New knowledge about neurotransmitter pathways in the brain

Insight into transport mechanisms in brain cells is extremely important in connection with disorders such as schizophrenia, epilepsy and depression, as well as in connection with producing the right medicine. Defects in proteins responsible for the transport of neurotransmitters are actually related to psychological and neurological disorders, and these proteins are also targets for treatment with pharmaceuticals such as antipsychotics and antidepressants, and for psychostimulants such as cocaine and amphetamine.

2014.10.28 | Ulla Vibeke Hjuler

Schematic illustration of the MhsT transporter, which consists of many thousands of atoms shown here in a surface representation. Red and blue areas are negatively and positively charged, respectively, and grey areas are neutral. The black lines indicate where the protein is located in the cell membrane, and IN and OUT indicate the inside and outside of the cell. The enlarged panel shows the MhsT surface in a semi-transparent version, so you are viewing a centrally located Na+ ion that, in a crystallised state, achieves entry to the inside of the cell through a narrow tunnel, which opens when the transporter slams completely into the outside. The Na+ ion can now escape and, because the intracellular environment has a very low content of Na+, this drives the transporter to transport into the cell – in this case with amino acids and, for the closely related neurotransmitter transporter, with neurotransmitters from the synaptic cleft. (Figure produced by Lina Malinauskaite)

Communication between nerve cells via chemical messengers

The nerve cells in the brain communicate with each other by sending neurotransmitters to other cells. The nerve cells have synapses that serve as communication centres, where the neurotransmitters are sent and received via synaptic clefts between cells. Such a signal is terminated by means of transport proteins belonging to the family of neurotransmitter:sodium symporters (NSS), which transport neurotransmitters back to the sender cell and thereby terminate the signal, at the same time as preparing the sender cell to make new signals. NSS transport proteins are the target for many drugs used in the treatment of psychological and neurological disorders such as schizophrenia, epilepsy and depression. These drugs typically work by inhibiting the transport proteins so that the neurotransmitters signal for a longer period of time in the synaptic cleft.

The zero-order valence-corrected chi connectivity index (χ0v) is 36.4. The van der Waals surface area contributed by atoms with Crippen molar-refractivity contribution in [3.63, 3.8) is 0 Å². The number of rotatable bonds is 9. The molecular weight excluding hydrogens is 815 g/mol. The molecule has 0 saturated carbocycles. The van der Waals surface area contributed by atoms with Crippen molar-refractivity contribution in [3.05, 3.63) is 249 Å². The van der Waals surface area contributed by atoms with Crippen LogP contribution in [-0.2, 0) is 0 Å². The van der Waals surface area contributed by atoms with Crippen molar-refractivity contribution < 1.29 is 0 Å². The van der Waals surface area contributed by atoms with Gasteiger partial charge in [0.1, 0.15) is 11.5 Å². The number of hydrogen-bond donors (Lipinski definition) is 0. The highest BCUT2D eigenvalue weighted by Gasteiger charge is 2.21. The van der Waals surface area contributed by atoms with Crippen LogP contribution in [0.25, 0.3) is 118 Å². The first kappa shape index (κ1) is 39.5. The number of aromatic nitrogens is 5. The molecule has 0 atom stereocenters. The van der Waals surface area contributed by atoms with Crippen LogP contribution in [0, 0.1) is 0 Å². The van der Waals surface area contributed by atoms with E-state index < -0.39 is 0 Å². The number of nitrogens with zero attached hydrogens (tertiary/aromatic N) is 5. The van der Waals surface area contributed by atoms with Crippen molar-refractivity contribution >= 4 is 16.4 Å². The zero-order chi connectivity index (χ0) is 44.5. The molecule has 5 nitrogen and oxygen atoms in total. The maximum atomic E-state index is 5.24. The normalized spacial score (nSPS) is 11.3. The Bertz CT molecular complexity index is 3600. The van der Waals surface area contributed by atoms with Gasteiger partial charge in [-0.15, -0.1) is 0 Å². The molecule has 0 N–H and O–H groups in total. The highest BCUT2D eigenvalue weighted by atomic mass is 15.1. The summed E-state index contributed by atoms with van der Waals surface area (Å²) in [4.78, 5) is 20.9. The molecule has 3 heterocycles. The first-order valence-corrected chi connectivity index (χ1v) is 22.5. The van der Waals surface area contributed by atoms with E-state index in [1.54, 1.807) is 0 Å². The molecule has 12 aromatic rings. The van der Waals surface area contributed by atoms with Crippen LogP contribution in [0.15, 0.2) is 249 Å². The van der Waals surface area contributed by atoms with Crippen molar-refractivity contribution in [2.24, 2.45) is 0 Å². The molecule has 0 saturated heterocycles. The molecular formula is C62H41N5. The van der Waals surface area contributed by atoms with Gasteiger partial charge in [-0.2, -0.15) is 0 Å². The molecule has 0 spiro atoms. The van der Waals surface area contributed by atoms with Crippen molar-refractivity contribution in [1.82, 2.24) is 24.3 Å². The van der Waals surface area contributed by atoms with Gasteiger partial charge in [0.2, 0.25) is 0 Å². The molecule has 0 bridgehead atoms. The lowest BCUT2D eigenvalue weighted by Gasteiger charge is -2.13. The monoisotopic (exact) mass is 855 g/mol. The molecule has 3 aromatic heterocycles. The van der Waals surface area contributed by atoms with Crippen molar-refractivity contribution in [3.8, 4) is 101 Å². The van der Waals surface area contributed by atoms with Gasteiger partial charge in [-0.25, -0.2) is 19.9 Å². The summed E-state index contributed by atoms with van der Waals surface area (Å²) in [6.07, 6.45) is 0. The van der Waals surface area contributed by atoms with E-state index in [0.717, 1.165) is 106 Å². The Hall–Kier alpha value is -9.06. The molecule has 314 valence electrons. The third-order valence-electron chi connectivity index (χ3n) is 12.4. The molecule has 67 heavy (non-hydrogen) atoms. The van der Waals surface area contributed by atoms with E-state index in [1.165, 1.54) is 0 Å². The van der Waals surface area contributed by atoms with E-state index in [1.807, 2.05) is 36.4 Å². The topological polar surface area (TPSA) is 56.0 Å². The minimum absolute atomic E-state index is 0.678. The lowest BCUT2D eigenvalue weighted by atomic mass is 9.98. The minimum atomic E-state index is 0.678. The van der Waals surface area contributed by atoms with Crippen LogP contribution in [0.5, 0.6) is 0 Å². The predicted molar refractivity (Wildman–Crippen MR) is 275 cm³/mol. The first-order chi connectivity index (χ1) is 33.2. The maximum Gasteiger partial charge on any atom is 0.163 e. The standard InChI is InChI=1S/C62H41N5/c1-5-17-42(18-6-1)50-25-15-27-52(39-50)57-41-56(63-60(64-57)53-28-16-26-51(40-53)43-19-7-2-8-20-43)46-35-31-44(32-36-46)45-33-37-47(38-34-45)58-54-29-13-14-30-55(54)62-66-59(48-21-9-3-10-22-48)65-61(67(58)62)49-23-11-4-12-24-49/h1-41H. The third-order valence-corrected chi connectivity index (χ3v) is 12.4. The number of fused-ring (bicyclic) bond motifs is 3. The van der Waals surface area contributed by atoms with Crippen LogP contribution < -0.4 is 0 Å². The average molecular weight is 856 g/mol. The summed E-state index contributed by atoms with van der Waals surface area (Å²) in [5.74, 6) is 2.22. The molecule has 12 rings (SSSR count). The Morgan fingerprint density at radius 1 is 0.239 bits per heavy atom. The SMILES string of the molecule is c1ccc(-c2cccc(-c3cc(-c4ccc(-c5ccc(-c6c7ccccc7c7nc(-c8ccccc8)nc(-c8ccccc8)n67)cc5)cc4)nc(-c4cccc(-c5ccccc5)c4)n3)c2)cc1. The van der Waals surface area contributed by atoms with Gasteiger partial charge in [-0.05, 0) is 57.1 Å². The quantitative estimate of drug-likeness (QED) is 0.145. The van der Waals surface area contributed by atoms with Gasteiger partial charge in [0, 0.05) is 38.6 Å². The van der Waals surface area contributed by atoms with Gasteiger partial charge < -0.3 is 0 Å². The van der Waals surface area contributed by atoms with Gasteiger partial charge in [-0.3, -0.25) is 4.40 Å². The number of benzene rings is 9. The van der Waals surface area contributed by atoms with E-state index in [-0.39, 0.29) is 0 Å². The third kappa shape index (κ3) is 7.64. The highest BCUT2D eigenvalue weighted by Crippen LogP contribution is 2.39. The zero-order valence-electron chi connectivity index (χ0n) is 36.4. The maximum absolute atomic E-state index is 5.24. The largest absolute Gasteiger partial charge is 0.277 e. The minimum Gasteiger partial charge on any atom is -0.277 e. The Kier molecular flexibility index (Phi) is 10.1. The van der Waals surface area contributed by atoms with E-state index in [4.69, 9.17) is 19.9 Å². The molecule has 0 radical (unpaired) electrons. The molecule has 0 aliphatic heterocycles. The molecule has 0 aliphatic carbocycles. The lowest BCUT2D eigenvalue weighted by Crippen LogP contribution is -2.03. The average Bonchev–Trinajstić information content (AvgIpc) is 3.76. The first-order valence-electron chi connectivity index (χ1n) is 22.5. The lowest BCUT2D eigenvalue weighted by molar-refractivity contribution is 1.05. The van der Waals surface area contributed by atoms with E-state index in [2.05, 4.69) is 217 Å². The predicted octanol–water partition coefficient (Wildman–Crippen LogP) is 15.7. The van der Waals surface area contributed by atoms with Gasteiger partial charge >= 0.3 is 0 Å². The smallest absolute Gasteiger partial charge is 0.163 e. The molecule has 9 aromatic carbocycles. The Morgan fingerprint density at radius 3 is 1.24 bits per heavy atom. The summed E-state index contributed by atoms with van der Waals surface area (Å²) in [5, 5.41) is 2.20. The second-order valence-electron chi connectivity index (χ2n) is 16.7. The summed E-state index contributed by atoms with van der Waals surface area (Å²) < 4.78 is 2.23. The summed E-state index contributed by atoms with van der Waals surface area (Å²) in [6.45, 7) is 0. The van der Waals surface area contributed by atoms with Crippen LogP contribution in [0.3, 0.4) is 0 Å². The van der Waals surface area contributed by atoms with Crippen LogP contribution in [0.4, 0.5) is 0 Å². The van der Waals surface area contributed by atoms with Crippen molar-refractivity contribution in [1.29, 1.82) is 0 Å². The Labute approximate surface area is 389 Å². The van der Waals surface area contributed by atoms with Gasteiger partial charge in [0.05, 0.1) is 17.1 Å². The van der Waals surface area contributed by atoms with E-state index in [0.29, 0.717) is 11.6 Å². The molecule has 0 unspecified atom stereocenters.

Snapshots of neurotransmitter transport

Transport proteins exploit the fact that the intracellular concentration of sodium is much lower than the extracellular concentration, which is also called the sodium gradient, and is constantly upheld by Skou’s famous sodium-potassium pump. When the transport protein binds sodium from the outside of the cell, it can also bind a neurotransmitter molecule. The transporter is thereby closed and can now assume another state in which sodium and the neurotransmitter molecule can slip into the cell. Because the intracellular sodium concentration is very low, the neurotransmitter molecule is mainly transported into the cell and not vice versa. How this process actually takes place, however, has been a mystery until now.

Complete transport cycle close to being determined

All organisms also have other transport proteins of the NSS family that – instead of neurotransmitters – ensure that the cell can absorb valuable amino acids, and they all work the same way. One of these is MhsT from Bacillus halodurans, which researchers at Aarhus University studied using techniques such as X-ray crystallography in collaboration with researchers at Columbia University in New York. The researchers solved the atomic structure of the MhsT transporter, precisely where it binds the amino acid tryptophan and Na+ ions and is ready to release sodium in the cell, specifically by means of a particular transmembrane helix being extended when the transporter closes, thus providing access for sodium to slip into the cell and control the direction of transport with the sodium gradient. This new insight into the transport mechanism was a real breakthrough and it also sheds new light on the regulation of the NSS transporters and the possible mechanism of pharmaceuticals that affect this part of the neurotransmitter pathways in the brain.

This ground-breaking research was possible due to support from the Lundbeck Foundation through project funds granted to Poul Nissen’s laboratory and the Danish Research Institute of Translational Neuroscience (DANDRITE), which is the Danish node of the Nordic EMBL Partnership for Molecular Medicine. Lina Malinauskaite’s PhD studies were supported by the Boehringer Ingelheim Fonds (BIF).

Read the article in Nature.

For more information, please contact

Poul Nissen
DANDRITE – Nordic EMBL Partnership for Molecular Medicine
Department of Molecular Biology and Genetics
Aarhus University
+45 2899 2295
pn@mbg.au.dk

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